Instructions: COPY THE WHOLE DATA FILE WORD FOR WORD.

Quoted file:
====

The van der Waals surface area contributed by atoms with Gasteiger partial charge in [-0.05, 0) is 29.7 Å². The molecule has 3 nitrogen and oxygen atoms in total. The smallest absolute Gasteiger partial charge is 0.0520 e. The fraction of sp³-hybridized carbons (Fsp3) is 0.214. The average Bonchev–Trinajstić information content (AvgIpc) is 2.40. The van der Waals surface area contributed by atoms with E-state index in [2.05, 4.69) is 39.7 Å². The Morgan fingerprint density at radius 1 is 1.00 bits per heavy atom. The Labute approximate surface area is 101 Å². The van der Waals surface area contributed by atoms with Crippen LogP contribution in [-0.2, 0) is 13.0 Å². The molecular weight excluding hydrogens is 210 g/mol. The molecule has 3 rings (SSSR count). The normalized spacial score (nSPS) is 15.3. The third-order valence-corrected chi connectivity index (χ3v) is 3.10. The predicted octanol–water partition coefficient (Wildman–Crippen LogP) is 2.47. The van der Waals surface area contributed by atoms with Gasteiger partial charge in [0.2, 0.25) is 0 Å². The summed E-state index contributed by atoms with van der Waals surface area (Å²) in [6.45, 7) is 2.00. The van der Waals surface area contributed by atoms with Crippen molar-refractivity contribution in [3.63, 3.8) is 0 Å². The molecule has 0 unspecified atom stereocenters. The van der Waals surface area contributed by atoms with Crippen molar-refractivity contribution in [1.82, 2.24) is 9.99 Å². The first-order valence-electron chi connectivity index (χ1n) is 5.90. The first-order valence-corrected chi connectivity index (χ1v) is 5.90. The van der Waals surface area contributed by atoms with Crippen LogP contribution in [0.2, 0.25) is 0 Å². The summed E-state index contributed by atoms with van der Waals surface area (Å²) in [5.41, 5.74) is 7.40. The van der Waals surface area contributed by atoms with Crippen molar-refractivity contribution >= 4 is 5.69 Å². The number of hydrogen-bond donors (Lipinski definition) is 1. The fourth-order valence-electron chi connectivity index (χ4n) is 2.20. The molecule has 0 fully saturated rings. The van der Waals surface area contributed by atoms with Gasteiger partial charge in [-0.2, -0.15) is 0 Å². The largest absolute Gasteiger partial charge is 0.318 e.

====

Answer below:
The van der Waals surface area contributed by atoms with Gasteiger partial charge in [-0.05, 0) is 29.7 Å². The molecule has 3 nitrogen and oxygen atoms in total. The smallest absolute Gasteiger partial charge is 0.0520 e. The fraction of sp³-hybridized carbons (Fsp3) is 0.214. The average Bonchev–Trinajstić information content (AvgIpc) is 2.40. The van der Waals surface area contributed by atoms with E-state index in [2.05, 4.69) is 39.7 Å². The Morgan fingerprint density at radius 1 is 1.00 bits per heavy atom. The Labute approximate surface area is 101 Å². The van der Waals surface area contributed by atoms with Crippen LogP contribution in [-0.2, 0) is 13.0 Å². The molecular weight excluding hydrogens is 210 g/mol. The molecule has 3 rings (SSSR count). The normalized spacial score (nSPS) is 15.3. The third-order valence-corrected chi connectivity index (χ3v) is 3.10. The predicted octanol–water partition coefficient (Wildman–Crippen LogP) is 2.47. The van der Waals surface area contributed by atoms with Gasteiger partial charge in [0.2, 0.25) is 0 Å². The summed E-state index contributed by atoms with van der Waals surface area (Å²) in [6.45, 7) is 2.00. The van der Waals surface area contributed by atoms with Crippen molar-refractivity contribution in [3.63, 3.8) is 0 Å². The molecule has 0 unspecified atom stereocenters. The van der Waals surface area contributed by atoms with Crippen molar-refractivity contribution in [1.82, 2.24) is 9.99 Å². The first-order valence-electron chi connectivity index (χ1n) is 5.90. The first-order valence-corrected chi connectivity index (χ1v) is 5.90. The van der Waals surface area contributed by atoms with Crippen LogP contribution in [0.2, 0.25) is 0 Å². The summed E-state index contributed by atoms with van der Waals surface area (Å²) in [5.41, 5.74) is 7.40. The van der Waals surface area contributed by atoms with Crippen molar-refractivity contribution >= 4 is 5.69 Å². The number of hydrogen-bond donors (Lipinski definition) is 1. The fourth-order valence-electron chi connectivity index (χ4n) is 2.20. The molecule has 0 fully saturated rings. The van der Waals surface area contributed by atoms with Gasteiger partial charge in [-0.2, -0.15) is 0 Å². The largest absolute Gasteiger partial charge is 0.318 e.